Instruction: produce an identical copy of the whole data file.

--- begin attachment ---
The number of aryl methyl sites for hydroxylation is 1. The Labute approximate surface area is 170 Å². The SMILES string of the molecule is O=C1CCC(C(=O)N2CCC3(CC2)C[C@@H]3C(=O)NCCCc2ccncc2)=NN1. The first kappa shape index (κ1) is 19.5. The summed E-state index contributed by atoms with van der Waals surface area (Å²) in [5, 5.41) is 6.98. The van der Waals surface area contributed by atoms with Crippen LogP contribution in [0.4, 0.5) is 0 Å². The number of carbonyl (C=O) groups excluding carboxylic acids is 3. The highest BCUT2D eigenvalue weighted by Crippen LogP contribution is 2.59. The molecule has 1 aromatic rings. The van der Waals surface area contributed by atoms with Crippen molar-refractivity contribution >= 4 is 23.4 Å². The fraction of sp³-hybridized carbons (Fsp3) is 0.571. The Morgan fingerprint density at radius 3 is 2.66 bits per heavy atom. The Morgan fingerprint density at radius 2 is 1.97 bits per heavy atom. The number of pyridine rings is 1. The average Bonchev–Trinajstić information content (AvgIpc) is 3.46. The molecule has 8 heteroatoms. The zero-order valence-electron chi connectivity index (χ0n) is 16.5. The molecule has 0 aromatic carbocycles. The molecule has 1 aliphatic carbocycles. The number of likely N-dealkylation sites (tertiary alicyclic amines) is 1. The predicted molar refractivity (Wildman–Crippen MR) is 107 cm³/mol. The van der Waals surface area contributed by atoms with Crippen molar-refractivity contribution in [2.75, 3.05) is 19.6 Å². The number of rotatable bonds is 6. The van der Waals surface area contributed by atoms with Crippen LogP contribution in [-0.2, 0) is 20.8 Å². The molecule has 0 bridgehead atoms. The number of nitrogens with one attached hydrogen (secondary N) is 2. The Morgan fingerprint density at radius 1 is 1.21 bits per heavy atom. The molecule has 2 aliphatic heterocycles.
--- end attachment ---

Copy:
The number of aryl methyl sites for hydroxylation is 1. The Labute approximate surface area is 170 Å². The SMILES string of the molecule is O=C1CCC(C(=O)N2CCC3(CC2)C[C@@H]3C(=O)NCCCc2ccncc2)=NN1. The first kappa shape index (κ1) is 19.5. The summed E-state index contributed by atoms with van der Waals surface area (Å²) in [5, 5.41) is 6.98. The van der Waals surface area contributed by atoms with Crippen LogP contribution in [0.4, 0.5) is 0 Å². The number of carbonyl (C=O) groups excluding carboxylic acids is 3. The highest BCUT2D eigenvalue weighted by Crippen LogP contribution is 2.59. The molecule has 1 aromatic rings. The van der Waals surface area contributed by atoms with Crippen molar-refractivity contribution >= 4 is 23.4 Å². The fraction of sp³-hybridized carbons (Fsp3) is 0.571. The Morgan fingerprint density at radius 3 is 2.66 bits per heavy atom. The Morgan fingerprint density at radius 2 is 1.97 bits per heavy atom. The number of pyridine rings is 1. The average Bonchev–Trinajstić information content (AvgIpc) is 3.46. The molecule has 8 heteroatoms. The zero-order valence-electron chi connectivity index (χ0n) is 16.5. The molecule has 0 aromatic carbocycles. The molecule has 1 aliphatic carbocycles. The number of likely N-dealkylation sites (tertiary alicyclic amines) is 1. The predicted molar refractivity (Wildman–Crippen MR) is 107 cm³/mol. The van der Waals surface area contributed by atoms with Crippen molar-refractivity contribution in [2.75, 3.05) is 19.6 Å². The number of rotatable bonds is 6. The van der Waals surface area contributed by atoms with Crippen LogP contribution in [-0.2, 0) is 20.8 Å². The molecule has 0 bridgehead atoms. The number of nitrogens with one attached hydrogen (secondary N) is 2. The Morgan fingerprint density at radius 1 is 1.21 bits per heavy atom. The molecule has 2 aliphatic heterocycles.